BUT: I discovered ding ding tang there.

    Was this review helpful?

    more

Dujiangyan Local Customs

  • by mke1963 Written Oct 14, 2006

    2.5 out of 5 starsHelpfulness

    Dujiangyan is definitely an interesting city to visit, but getting English language information about the place is very difficult indeed. It is a common problem all across China - even in Beijing and Shanghai.
    If you earch for places or sites on the Internet, you will find that 95% of the entries are identical on a mass of Chinese tourism related websites. This is tedious, and these websites rarely provide much useful information for visitors (although they do whet the appetite for more!).

    Then you get the glowing, gushing stories about cities that provide masses of lists and statistics that are 100% factually accurate and 100% useless.

    A classic case is a report on Dujiangyan that simply lists all the wonderful awards that the city has won and the 'titles of distinction' that "categorises" it. I just want to share this with you:

    "Dujiangyan is a brilliant city in Southwest China, and was awarded with many famous titles:
    - China's Top Tourist City
    - Key National Park
    - National Model Ecological Area
    - National Hygienic City
    - National Historic and Cultural City
    - National Landscape City
    - City with Advanced Culture
    - National Award for Best Living Environment
    - Dubai International Award for Best Practices to Improve Living Environment
    - The Most Glamorous City of China." (Source: China Daily)

    It's all basically meaningless and pointless. How exactly does it help the city? Where, exactly, doesone find out what these various "distinctions" actually mean. Do they mean anything?
    What is the point of being a (or *the*) "Most Glamorous City". Who is defining "glamorous"?

    All very bizarre.

    Was this review helpful?

    more

Dujiangyan Warnings and Dangers

  • by mke1963 Written Oct 13, 2006

    3.5 out of 5 starsHelpfulness

    Every single year, a number of visitors to Dujiangyan do not return home.

    The water flowing into the bottleneck and then through the main three channels past the town are very deep (upto 5 metres deep) and incredibly fast flowing. The sides are almost vertical. If you fall into the water here, you will die. Take great care when walking on the paths alongside the canal. Although most of it is well fenced or walled, the wall is quite low and there are gaps where a child can slip through.

    Do not under any circumstances walk down onto the 'Flying Sands Spillway' or the newer spillway by the bottleneck. Although some photographs in the museum show people wandering around here, it is an extremely dangerous place to be. The Dujiangyan "system"is 'automatic': the waters rise and fall extremely quickly and the dry spillways can become two metres deep in fast-flowing torrents 200 metres wide in a matter of seconds. None of this can be quickly controlled by the sluices and, in any case, the system is esigned to protect a million hectares of Chengdu Plain land. The authorities are not going to risk the lives of 500,000 people to save you.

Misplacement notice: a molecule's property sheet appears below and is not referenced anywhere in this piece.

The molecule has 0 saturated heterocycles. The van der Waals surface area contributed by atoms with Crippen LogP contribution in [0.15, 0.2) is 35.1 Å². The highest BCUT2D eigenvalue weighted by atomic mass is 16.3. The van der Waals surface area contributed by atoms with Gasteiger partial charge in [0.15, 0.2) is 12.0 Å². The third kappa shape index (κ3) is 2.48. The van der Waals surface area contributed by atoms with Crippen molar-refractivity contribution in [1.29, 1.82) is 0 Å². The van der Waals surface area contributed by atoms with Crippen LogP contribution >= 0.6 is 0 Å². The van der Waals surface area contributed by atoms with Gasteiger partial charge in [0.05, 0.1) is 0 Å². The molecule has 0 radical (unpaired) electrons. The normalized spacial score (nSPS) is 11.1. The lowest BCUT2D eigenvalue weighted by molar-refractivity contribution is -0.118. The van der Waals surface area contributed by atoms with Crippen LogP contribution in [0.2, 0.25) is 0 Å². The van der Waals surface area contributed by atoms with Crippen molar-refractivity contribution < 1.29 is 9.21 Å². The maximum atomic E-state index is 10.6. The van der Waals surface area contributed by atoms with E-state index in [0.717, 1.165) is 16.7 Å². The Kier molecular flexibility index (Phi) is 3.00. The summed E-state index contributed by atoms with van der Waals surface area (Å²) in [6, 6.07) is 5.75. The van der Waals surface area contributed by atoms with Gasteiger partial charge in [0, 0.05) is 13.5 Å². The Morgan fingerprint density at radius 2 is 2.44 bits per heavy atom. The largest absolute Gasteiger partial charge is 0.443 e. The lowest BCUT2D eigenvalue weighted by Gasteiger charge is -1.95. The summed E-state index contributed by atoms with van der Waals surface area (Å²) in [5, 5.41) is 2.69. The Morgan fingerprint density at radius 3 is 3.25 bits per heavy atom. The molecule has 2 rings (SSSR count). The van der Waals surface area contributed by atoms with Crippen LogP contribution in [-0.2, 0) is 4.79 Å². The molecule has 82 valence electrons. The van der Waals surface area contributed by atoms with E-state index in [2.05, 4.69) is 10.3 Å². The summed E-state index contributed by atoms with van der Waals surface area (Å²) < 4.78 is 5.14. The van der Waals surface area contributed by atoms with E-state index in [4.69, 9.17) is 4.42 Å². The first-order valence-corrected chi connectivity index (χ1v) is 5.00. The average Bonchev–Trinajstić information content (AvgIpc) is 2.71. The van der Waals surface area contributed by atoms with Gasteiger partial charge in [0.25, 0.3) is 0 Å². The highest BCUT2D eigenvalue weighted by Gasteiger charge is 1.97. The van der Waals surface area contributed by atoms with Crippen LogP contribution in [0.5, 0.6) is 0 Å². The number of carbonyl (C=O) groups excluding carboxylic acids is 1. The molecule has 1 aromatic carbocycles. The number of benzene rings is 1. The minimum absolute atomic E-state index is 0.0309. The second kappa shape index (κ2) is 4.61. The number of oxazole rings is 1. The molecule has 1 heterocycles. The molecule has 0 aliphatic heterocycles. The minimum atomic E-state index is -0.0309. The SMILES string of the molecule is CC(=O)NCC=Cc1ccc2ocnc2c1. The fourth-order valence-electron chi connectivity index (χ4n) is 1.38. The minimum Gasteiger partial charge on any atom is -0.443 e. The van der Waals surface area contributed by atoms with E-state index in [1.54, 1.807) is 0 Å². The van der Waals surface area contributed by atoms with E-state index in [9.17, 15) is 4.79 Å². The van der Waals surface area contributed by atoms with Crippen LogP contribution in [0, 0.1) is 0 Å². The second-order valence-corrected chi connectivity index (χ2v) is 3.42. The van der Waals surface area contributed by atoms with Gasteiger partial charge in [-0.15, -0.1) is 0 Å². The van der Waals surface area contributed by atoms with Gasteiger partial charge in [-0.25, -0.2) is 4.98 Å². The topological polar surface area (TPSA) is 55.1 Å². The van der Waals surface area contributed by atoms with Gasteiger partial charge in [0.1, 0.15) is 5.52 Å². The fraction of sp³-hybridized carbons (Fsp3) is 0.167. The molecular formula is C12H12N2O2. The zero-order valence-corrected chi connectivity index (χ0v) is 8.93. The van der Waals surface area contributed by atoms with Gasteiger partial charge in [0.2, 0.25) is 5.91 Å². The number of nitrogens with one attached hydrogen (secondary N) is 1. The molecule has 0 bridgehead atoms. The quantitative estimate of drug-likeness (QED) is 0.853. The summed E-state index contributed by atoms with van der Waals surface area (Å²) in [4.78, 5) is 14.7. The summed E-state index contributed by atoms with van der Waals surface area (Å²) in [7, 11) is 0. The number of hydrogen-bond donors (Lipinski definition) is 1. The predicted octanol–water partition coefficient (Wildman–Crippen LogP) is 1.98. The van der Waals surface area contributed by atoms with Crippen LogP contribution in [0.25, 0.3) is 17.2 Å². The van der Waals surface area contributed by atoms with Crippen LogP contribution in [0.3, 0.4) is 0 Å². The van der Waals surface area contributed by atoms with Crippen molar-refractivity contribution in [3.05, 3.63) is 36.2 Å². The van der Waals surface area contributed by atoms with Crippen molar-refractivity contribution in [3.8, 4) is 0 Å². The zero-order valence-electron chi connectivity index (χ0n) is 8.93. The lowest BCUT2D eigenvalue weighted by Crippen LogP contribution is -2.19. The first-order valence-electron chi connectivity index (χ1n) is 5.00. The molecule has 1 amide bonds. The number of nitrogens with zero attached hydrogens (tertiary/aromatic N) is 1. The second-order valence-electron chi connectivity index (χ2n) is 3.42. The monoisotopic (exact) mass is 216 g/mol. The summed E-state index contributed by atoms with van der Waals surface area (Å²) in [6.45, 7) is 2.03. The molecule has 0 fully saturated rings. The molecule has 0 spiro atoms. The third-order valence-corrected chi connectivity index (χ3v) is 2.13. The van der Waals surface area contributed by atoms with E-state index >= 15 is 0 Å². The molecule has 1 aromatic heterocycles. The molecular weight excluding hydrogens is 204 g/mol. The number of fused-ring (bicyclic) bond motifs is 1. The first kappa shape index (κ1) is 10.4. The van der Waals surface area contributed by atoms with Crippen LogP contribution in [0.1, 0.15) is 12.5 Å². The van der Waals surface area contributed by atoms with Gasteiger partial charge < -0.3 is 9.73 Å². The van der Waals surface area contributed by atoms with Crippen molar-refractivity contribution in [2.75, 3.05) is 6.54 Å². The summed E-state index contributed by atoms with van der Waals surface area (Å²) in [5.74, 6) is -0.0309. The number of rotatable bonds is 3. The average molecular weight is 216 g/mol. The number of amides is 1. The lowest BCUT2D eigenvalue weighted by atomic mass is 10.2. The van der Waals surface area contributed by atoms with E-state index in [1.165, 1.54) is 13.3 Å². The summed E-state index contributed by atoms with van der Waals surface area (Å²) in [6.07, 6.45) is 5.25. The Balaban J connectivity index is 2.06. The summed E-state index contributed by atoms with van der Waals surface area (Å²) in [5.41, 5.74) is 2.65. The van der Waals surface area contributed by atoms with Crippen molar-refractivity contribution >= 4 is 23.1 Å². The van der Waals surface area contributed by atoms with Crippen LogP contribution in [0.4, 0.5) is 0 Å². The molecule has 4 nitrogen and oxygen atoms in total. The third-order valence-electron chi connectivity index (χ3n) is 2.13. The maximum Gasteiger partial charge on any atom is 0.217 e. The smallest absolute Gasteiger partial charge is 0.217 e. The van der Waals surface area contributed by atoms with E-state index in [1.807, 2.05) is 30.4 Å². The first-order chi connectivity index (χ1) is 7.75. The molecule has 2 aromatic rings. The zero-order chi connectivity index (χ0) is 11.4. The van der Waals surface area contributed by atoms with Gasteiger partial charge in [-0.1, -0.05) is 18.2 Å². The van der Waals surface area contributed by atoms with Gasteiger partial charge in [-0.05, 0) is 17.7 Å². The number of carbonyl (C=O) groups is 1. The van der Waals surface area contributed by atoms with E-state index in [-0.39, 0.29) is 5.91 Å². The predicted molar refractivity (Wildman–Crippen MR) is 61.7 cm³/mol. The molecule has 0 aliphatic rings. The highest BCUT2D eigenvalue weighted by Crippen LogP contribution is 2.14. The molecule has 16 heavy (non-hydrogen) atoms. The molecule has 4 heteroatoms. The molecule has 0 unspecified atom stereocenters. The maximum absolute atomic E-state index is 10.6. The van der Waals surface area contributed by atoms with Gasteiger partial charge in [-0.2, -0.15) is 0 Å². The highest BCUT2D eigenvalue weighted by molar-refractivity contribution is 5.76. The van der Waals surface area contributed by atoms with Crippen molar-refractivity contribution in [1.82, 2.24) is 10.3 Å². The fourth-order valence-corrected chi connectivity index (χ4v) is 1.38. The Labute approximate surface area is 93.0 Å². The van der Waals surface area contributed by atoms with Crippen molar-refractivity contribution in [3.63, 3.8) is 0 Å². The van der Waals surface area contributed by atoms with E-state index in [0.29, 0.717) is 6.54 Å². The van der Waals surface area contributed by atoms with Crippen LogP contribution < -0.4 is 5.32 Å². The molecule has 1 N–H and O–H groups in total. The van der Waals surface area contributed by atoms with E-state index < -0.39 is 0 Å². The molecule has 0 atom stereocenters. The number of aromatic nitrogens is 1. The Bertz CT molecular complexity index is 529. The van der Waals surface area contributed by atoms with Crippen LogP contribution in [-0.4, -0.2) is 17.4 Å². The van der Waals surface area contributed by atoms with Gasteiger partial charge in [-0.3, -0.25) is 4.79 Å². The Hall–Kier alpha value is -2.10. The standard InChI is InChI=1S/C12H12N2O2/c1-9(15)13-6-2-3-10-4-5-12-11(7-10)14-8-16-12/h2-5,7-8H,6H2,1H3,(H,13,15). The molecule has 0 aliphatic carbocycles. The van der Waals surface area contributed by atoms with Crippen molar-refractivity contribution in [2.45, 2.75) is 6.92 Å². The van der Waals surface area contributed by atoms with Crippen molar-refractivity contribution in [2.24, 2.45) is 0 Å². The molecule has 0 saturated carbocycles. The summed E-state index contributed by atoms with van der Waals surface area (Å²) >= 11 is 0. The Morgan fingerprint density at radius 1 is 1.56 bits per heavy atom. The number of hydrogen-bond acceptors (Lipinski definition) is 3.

The same cuation is needed for the main riverbed. Although the main river is now normally almost dry for most of the year, if the sluice gates are opened it will send up to 800 metres of water per second down the channel without warning.

    We sat

    Was this review helpful?

    more

Dujiangyan Off The Beaten Path

  • Massage yourself

    In the park near the museum is a massage path. The footpath is set with small rounded pebbles. You take off your shoes and walk barefoot along the path.At the start of the path is a board that tells you what the pain is helping to fix!

    more
  • Huanglong

    Huanglong is another place of breathtaking natural scenery you must definitely visit when you are at the Dujiangyan area. More information and photos are at my VT Huanglong page.

    more
  • Jiuzhaigou

    Usually a trip to Dujiangyan will include a visit to beautiful Jiuzhaigou. Please visit my VT Jiuzhaigou page for more information and photographs.

    more

Dujiangyan Favorites

  • So how did Li Bing build Dujiangyan -...

    As the local governor of the Shu prefecture, Li Bing commissioned a hydraulic survey (this was in the 3rd century BC while most of Europe was living in straw huts). One of the key elements was that although the site was nearly perfect, it needed a canal at a critical point and there was a ridge in the way. Li Bing's solution was to cut a channel...

    more
  • So how did how Li Bing build Dujiangyan?...

    There is still much controversy over the history of Dujiangyan, exacerbated by political propaganda connected to the construction of new dams in the area. The story is not quite as clear as the guidebooks suggest.The history of the Dujiangyan rests on two historical accounts, the "Historical Records" and the "History of the Han Dynasty", but also...

    more
  • Duyiangyan at risk

    All has not been well at Dujiangyu during the last decade, as a huge dam (the Zipingpu dam: 150m high wall, the height of a 50 storey skyscraper) has been constructed nearby upstream of Dujiangyan. In addition, a further dam was proposed actually at Dujiangyan (the Yangliuhu Dam).Fortunately, the plan for the Yangliuhu Dam has now been shelved...

    more

Instant Answers: Dujiangyan

Get an instant answer from local experts and frequent travelers

68 travelers online now

Comments

 
Explore Deeper into Dujiangyan
Map of Dujiangyan

View all Dujiangyan hotels